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Pini, who fought in the First Lebanon War as a young soldier and witnessed the massacre at Sabra and Shatila, lives in present-day Paris, confused and lost. His memory of the war refuses to subside and remains with him as an indistinct sensation, like tinnitus. But instead of a ringing sound or whistle, he has been hearing the cries of the boy he killed for the past twenty years. Interspersed with these memories are the letters his mother wrote him during the war and the experiences of old, sick French playwright Jean Genet, who was in Beirut in 1982. Pinto’s Genet is drawn to the Palestinians for political and humanitarian reasons, and through his writerly need for a subject. He calls the Palestinians `Revolutionary Poets` and draws his inspiration from them. His homosexuality (which he and Pini have in common) also plays a part in the appeal of the conflict. The relationship between Genet and Pini, established through a few dramatic encounters, culminates in Pini`s madness after the massacre, a crazed state filled with death, desire, fantasy and smoke. The novel fuses Pini`s personal, nightmarish experience with the moral and political implications of the event in an extraordinary and challenging literary performance.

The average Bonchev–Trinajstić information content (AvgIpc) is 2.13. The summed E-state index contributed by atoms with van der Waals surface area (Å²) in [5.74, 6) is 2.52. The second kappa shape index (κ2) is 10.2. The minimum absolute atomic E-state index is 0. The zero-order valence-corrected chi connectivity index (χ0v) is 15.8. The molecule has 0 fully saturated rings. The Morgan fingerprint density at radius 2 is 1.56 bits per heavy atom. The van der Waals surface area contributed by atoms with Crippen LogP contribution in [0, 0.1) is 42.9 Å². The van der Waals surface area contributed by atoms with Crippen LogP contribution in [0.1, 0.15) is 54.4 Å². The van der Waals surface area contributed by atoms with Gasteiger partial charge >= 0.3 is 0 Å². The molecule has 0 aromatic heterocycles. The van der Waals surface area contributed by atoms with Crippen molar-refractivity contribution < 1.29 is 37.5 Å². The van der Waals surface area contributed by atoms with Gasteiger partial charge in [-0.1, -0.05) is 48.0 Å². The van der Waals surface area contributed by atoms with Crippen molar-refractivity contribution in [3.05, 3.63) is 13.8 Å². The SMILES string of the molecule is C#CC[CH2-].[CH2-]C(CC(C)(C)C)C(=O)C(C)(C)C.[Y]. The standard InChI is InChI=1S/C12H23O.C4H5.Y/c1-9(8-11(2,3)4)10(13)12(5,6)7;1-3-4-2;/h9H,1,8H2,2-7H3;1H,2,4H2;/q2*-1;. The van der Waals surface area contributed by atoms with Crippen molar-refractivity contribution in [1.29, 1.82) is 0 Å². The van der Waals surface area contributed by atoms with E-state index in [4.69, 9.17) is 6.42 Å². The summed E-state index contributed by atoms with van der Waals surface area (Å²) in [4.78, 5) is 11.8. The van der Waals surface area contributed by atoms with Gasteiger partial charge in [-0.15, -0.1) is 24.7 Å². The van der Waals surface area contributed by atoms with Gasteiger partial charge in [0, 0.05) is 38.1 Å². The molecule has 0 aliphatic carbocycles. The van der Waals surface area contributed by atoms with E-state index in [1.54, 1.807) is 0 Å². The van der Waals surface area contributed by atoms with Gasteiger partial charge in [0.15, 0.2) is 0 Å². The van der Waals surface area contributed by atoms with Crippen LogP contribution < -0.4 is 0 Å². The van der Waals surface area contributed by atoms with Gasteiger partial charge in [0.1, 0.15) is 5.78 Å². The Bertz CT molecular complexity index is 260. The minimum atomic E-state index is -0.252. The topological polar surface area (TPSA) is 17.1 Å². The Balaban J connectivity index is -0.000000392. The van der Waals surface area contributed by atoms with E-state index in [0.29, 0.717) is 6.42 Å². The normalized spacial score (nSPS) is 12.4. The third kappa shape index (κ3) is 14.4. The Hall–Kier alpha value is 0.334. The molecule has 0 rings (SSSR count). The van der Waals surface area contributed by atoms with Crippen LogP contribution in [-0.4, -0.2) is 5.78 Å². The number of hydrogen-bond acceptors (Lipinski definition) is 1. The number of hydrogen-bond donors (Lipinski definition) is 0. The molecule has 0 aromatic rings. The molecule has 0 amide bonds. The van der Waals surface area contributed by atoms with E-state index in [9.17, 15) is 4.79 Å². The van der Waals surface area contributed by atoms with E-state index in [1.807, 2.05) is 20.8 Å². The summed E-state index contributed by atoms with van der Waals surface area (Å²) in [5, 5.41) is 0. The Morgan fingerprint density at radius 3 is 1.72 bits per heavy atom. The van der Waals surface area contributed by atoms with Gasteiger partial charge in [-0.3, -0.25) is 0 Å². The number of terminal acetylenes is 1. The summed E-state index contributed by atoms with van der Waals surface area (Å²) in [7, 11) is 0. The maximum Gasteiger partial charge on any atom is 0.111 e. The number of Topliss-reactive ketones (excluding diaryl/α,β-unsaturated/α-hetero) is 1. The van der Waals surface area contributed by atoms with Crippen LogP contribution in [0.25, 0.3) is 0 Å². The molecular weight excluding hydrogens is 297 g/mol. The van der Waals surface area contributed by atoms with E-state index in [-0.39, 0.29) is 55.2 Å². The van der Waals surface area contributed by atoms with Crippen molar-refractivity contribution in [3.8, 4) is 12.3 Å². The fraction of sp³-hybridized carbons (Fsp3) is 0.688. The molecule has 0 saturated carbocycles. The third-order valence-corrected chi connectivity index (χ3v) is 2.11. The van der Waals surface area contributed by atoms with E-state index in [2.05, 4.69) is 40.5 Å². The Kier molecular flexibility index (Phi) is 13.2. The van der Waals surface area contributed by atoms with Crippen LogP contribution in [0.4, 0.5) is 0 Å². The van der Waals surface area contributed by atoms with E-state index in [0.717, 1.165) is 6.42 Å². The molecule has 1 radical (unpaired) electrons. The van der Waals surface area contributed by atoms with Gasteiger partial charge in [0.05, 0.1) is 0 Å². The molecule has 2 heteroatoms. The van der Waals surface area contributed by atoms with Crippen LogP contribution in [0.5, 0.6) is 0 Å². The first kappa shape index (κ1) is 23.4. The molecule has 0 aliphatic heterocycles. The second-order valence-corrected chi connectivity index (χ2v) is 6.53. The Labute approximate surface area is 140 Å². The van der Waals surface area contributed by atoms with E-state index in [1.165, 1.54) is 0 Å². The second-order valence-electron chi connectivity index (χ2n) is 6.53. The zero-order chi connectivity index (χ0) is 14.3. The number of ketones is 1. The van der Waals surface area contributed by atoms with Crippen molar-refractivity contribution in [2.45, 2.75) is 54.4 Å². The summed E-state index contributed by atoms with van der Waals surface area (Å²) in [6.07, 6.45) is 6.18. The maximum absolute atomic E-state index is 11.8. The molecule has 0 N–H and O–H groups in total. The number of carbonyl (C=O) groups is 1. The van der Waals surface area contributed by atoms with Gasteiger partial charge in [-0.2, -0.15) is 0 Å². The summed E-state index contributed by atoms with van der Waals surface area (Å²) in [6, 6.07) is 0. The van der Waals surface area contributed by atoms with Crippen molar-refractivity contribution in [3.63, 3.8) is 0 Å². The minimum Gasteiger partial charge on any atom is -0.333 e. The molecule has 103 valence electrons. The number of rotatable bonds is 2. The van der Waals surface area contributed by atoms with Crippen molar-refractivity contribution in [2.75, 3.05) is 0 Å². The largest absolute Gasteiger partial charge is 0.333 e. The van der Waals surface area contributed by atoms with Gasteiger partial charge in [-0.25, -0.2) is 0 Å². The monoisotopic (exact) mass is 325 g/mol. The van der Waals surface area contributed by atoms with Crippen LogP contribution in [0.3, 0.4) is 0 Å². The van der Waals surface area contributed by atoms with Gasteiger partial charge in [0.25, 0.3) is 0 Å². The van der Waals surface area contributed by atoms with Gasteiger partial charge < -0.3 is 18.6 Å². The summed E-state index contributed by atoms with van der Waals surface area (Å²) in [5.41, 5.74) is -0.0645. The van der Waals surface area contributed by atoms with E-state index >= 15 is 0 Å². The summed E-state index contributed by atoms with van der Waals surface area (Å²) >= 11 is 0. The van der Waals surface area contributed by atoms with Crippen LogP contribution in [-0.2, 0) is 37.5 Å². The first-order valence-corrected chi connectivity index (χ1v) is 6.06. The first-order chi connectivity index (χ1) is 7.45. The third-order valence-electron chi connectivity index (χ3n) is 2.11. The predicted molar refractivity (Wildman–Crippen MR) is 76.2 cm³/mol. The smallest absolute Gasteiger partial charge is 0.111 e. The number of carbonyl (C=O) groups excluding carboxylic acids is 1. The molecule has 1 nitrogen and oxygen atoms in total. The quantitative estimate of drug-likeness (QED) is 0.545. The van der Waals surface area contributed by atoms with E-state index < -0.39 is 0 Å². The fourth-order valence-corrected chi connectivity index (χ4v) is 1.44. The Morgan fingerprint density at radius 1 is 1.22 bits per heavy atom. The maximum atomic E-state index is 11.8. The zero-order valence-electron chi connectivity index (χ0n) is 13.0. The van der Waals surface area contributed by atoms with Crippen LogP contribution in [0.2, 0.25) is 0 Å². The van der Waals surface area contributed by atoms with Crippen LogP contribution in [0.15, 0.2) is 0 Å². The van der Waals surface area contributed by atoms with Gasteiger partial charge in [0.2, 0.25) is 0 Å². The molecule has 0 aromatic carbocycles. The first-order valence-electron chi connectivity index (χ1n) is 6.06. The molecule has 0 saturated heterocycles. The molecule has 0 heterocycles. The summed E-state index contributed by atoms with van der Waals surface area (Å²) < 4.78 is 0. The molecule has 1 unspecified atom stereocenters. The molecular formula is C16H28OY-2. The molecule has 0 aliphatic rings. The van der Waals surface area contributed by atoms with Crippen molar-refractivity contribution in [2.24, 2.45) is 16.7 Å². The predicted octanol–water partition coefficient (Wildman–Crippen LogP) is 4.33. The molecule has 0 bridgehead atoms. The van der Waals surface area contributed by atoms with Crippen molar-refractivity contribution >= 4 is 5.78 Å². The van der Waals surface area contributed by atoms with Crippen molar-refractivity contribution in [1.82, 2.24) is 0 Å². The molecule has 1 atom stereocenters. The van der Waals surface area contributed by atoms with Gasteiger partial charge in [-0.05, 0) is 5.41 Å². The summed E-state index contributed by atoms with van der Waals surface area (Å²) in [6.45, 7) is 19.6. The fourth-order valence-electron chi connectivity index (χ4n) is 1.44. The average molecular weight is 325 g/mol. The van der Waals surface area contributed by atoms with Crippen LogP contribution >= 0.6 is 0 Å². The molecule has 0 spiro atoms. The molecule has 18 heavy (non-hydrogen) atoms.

Title Tinnitus
Writer's Last Name Pinto
Writer's First Name Emmanuel
Genre Fiction
Publisher (Hebrew) Hakibbutz Hameuchad
No. Pages 176pp.
Book title - Hebrew (phonetic) Tinnitus
  • “ Profound and fascinating.”

  • “ Pinto [shows] a palpable talent that draws on great creative wealth... His language is beautiful and tainted, aware of itself and precise.”

    Yedioth Ahronoth
  • “ Wonderful and terrible. I cannot think of another book that so communicates the memory of war as something that never ends in the protagonist’s life. The writing is hypnotic.”